Discover 10 Types of Horned Animals

Written by Luke Stevens
Published: March 24, 2023
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Horns are a unique feature that can come in all shapes and sizes. Certain animals have horns that stick straight up, while others curve backward, make a spiral shape, or point outwards. Most common in hoofed mammals, a bone core surrounded by a thick layer of horn keratin, covered in a keratinized epidermis, makes up horns. Animals often use them to help defend themselves against predators. They also defend themselves from other animals of the same species during times of mating and competition for female partners. Here are the ten best types of horned animals and some fun facts about them!


American bison are the national mammal of the United States.

©Tim Malek/

Named the national mammal of the United States, bison are massive. Males weigh up to 2,000 pounds as adults, and females (cows) weigh up to 1,000 pounds. At this weight, and a height ranging from four to six feet, bison are the largest mammal in the United States.

Despite being incredibly large, bison are also extremely agile. The mammals can run up to 35 miles per hour and are also strong swimmers and high jumpers. Bison can live to be up to 20 years old. They are herbivores, their diet consisting mainly of grass and leaves.

The densest populations of them are within Yellowstone National Park. Despite that, they also live in other areas with wide open plains for grazing and traveling in herds. In addition to defense, bison use their horns to break through snow and ice during cold months. This allows them to access grass for nutrition and sustenance. Bison horns are small and curve upwards next to their ears.


animals unique to North America:pronghorn

While not true antelopes, pronghorns are sometimes called American antelopes.


Residing throughout the western United States and Canada, the pronghorn is a much smaller horned mammal. They weigh between 90 and 120 pounds and stand at around three and a half feet tall. Due to their relatively small size and habitat in wide open spaces like grassy plains and meadows, pronghorns can be an easy target for predators. These mammals are the fastest land animals in the entire western hemisphere, though. They can reach speeds of up to 60 miles per hour. Further, they can sustain speeds of 30 to 40 miles per hour for long distances.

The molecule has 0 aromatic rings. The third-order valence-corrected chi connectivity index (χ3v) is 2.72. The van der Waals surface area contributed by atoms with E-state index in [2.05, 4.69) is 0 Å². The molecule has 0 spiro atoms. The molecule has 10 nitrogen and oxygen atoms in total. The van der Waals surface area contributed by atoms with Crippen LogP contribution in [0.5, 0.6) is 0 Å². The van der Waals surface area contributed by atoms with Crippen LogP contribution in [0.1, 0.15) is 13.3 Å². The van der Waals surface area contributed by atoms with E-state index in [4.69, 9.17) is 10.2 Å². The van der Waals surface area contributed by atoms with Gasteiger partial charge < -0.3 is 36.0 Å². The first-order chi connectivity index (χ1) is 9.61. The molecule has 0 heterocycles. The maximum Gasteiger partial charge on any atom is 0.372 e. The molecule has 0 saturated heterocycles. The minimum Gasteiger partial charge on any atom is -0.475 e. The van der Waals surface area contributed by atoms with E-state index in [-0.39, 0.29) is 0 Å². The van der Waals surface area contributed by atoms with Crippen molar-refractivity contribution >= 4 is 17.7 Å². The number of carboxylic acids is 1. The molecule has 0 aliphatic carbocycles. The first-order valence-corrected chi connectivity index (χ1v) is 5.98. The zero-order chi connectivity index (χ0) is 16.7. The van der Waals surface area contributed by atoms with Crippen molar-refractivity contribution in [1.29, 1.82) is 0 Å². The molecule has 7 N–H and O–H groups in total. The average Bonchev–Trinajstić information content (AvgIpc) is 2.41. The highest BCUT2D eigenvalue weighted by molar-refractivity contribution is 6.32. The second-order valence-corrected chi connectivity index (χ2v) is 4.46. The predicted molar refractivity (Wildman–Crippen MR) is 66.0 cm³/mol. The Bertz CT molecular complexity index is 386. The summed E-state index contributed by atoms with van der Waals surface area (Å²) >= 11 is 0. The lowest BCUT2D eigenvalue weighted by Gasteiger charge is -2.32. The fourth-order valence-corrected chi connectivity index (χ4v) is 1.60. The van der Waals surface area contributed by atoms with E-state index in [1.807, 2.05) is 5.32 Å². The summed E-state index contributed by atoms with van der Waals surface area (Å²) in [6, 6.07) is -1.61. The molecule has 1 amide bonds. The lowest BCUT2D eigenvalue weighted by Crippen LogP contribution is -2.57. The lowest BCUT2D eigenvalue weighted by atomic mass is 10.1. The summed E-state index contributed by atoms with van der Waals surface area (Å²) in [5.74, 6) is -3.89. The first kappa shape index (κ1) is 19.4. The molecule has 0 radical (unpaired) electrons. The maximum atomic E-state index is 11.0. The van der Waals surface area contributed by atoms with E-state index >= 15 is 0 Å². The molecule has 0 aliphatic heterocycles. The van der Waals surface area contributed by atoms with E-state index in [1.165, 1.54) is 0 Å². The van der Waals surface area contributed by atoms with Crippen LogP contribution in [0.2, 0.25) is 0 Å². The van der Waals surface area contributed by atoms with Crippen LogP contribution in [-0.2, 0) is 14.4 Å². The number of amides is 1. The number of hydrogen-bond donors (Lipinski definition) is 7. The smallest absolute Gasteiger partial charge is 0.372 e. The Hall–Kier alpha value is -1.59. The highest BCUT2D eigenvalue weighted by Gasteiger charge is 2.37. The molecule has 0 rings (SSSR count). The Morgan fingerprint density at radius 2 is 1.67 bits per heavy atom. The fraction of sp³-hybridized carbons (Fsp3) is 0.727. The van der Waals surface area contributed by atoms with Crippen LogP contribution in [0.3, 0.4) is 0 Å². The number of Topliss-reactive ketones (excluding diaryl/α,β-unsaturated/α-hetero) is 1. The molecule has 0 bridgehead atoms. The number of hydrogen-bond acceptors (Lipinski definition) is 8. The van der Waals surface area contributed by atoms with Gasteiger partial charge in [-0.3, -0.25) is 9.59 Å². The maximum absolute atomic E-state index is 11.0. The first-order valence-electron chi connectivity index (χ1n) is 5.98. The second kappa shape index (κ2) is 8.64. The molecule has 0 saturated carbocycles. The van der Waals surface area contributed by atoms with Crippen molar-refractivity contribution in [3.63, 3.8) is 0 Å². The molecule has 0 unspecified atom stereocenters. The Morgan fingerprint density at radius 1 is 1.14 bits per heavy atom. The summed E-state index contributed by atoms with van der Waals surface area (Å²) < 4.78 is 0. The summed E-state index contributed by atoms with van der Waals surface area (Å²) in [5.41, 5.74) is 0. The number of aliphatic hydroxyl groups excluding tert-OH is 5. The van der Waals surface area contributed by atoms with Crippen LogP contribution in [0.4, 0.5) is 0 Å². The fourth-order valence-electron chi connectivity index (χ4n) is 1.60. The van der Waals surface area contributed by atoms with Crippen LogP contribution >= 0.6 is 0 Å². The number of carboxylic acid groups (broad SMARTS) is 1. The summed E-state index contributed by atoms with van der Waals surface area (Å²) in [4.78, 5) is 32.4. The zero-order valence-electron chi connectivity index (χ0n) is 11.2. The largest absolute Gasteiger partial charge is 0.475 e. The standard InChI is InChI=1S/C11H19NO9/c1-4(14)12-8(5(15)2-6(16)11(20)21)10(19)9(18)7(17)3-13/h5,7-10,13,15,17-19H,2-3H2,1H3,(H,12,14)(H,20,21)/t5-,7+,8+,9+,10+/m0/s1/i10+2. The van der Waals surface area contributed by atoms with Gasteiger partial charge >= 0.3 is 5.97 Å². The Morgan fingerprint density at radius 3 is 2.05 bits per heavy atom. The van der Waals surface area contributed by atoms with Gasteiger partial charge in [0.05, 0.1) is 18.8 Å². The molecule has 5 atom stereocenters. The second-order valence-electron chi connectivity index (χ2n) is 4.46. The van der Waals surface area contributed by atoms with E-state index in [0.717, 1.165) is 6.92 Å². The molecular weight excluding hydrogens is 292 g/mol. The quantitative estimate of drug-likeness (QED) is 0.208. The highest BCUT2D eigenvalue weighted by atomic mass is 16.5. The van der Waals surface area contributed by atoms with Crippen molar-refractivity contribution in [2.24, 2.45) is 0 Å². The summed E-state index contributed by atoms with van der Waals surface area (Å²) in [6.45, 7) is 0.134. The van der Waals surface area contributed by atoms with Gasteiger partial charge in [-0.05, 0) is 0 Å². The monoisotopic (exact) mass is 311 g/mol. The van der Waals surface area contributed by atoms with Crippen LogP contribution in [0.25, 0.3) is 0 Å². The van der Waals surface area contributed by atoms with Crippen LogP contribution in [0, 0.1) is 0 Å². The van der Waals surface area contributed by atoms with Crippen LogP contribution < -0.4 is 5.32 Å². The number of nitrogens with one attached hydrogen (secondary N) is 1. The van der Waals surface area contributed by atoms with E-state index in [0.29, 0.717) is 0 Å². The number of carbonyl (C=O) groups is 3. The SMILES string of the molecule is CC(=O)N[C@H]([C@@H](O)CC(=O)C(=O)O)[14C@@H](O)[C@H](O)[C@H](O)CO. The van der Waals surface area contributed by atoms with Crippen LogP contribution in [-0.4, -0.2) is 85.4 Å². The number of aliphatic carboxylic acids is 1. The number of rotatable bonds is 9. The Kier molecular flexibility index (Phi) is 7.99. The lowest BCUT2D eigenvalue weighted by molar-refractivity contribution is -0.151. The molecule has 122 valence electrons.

Pronghorns usually mate in the summer, and males will use their horns to fight off other antelope looking for mates. Male pronghorns have horns that range from 12 to 20 inches in length and curve inwards toward one another. Female pronghorns have much smaller horns, measuring just three to four inches in length. Also, their horns stick directly upwards rather than forming into any unique shape.


Mouflon - Horned Animals

Grasslands, forests, and mountains are the types of regions mouflons call home.

©Jesus Noguera photography/

Native to the Caspian region of eastern Europe, the mouflon is a wild sheep species. It is thought to be the ancestor of most domesticated sheep today. Weighing on average 200 pounds and standing at around three feet tall, mouflons are mid-sized mammals with extremely thick, reddish-colored coats. They have a lifespan of between eight to 12 years.

Mouflons mainly live in temperate climates containing features like grasslands, forests, and mountains. They are herbivores, living off of various different grasses and shrubberies in their domestic ecosystems.

Male and female mouflons live separately in packs and only come together during their mating season every autumn. While female mouflons have very small horns, males have horns that can reach up to 25 inches in length. Male mouflons’ horns curve backward against their head forming a sickle shape and continue to grow throughout their entire lives. The size of a mouflon’s horns determines his status within a pack. Those with larger horns have more power in their group.


Rhino looking at camera

Rhino horns are prized items in some cultures


Also called “rhinos,” rhinoceroses are some of the largest mammals in the entire world. These beasts range in height from five to seven feet and can be anywhere from eight to 13 feet long. On top of their astonishing size, rhinos weigh between three and five tons, which is heavier than most cars! The rhinoceros is a solitary animal rarely seen in groups larger than ten. It can mainly be found in southern and eastern Africa and some tropical parts of Asia.